This gave her the opportunity to gather more information and set her on the path to become an engineer. Maria started as an Industrial Engineer but her career had various turns! In Nicaragua, she started working in marketing before moving to the USA, where she obtained her MBA and a Master’s degree in Engineering and Management. After a few years, she moved to Toronto where she continued her career in IT. Her flexibility, adaptability as we all as her will to learn made her successful in all her endeavors. She also greatly values networking and strongly recommends parents to help children build their network starting at a young age. 


Jodieka was born in Jamaica and grew up in the parish of St. Andrew. She always knew she wanted to work in technology but following in the footsteps of her sister, she started a career in Tourism. However, later on she stepped back and reevaluated her career. With the support from her family, she started a new career in technology.

It was not forthcoming that she could go ahead with her dream in her country because it was quite expensive. Nonetheless, she was persistent and in 2015 she came to Canada to pursue her studies in Information Technology. She completed her studies at Centennial College, obtaining a Diploma in Computer Networking.While trying to enter the Canadian workforce, recruiters advised her to change her name to an “English” name, such as Rebecca or Jane. But none of those names were really representing her and she decided to go with the short version of her name, Jodie, which was representing her at best! Working in the Canadian workplace she had many opportunities to grow. Being a woman and also a woman of color, Jodieka has encountered many challenges in a male dominated industry. Despite the obstacles, she embraced all challenges, learnt from criticism, and persisted on a path to mastery. She is always inspired by the success of others.  Her advice to parents today is a quote by Michelle Obama, “We need all hands-on deck. And that means clearing hurdles for women and girls as they navigate careers in science, technology, engineering and math.” She believes that girls and women in Science, Technology, Engineering, and Math should pursue their dreams and aspirations regardless of the environmental and social barriers today.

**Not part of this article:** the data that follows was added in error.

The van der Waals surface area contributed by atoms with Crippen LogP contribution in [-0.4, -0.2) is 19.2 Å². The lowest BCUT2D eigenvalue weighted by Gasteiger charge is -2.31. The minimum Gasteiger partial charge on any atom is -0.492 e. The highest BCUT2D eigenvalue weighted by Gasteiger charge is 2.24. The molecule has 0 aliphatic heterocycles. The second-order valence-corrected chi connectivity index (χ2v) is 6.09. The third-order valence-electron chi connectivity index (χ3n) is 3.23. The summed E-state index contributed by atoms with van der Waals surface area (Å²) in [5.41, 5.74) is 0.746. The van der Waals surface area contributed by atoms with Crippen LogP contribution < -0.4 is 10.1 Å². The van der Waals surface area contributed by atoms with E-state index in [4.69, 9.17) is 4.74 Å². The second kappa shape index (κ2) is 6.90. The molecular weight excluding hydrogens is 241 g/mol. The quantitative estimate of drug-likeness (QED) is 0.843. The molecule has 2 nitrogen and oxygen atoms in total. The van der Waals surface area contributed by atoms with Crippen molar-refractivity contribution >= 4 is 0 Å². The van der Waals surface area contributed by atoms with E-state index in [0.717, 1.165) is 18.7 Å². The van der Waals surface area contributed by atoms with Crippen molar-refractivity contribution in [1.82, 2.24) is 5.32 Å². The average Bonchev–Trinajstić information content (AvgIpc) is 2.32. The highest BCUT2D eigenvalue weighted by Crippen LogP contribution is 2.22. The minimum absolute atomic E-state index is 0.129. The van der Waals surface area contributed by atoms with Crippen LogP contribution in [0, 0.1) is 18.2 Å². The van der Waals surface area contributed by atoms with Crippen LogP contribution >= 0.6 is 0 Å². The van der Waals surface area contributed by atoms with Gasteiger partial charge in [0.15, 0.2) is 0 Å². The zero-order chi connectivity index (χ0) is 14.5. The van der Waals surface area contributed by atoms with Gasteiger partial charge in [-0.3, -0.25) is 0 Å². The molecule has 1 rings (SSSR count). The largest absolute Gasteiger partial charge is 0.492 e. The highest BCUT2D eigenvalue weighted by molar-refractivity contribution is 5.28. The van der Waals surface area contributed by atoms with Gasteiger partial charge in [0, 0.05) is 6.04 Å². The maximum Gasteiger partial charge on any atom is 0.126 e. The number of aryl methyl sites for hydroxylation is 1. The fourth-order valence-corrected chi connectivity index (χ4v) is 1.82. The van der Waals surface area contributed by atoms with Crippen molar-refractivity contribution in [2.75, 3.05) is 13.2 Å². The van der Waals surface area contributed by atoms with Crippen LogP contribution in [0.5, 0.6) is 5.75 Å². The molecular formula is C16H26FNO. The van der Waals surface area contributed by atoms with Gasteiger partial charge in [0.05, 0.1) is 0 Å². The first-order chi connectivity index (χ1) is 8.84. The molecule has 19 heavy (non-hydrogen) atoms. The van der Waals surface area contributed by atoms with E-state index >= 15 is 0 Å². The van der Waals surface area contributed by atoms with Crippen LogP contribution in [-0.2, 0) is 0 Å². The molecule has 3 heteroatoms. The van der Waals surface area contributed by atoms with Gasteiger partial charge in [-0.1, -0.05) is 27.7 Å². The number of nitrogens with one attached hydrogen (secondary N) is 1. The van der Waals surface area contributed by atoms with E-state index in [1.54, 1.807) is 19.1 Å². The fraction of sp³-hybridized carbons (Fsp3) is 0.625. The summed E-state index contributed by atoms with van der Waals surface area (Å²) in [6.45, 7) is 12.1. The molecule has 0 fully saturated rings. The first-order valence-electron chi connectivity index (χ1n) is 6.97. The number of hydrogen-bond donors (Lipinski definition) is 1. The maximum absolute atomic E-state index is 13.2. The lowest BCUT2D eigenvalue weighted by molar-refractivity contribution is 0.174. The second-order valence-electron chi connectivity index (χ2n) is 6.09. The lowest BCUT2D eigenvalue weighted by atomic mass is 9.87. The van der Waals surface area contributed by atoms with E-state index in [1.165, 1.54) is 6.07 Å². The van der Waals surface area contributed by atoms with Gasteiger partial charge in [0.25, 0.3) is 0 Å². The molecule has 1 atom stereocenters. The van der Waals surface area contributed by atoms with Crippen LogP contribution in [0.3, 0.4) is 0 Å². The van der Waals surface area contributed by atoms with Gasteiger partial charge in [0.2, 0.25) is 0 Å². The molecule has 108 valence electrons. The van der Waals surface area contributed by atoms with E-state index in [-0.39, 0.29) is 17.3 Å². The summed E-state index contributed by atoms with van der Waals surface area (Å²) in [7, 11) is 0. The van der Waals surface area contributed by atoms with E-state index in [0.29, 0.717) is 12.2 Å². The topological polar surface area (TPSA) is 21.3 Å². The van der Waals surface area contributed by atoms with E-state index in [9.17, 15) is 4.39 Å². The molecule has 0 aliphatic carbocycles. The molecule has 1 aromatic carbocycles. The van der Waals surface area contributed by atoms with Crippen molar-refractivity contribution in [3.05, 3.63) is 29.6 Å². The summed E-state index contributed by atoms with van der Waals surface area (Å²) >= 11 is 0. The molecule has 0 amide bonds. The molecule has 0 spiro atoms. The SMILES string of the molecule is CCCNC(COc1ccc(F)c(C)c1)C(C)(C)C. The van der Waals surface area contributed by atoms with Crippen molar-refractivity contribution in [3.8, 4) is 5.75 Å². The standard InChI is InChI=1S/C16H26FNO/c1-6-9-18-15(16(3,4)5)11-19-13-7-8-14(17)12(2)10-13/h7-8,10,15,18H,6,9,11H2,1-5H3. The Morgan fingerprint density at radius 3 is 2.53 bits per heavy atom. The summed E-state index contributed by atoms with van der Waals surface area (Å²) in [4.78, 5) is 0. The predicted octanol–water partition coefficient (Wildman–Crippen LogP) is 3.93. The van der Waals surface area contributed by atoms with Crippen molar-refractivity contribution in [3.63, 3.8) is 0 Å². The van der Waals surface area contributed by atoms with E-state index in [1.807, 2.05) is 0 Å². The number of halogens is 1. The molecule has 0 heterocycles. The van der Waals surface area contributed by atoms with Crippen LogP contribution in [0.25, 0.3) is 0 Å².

These amazing strong women shared their stories of failures, challenges and most importantly successes and sent an important message to the community:

– Keep supporting your children’s passions, even if it is outside your comfort zone

– Challenges will be always there, no matter the field one chooses

– Be your children’s dream team – It takes a community to raise a child!

– Empower your children before they step out in the world

– Be adaptable

– Don’t be scared of failure. Embrace failure as a learning opportunity

– Make people notice you and your abilities

– Don’t be shy! Learn to speak up and ask for opportunities

– Be fearless!

Thank you Liliana, Ines, Maria and Jodieka for sharing your stories and being so inspiring! And thank you Humber College and Let’s Get Together for the opportunity to be a part of NEM2020!

Equal contribution from IWS Leaders: Giulia and Shraddha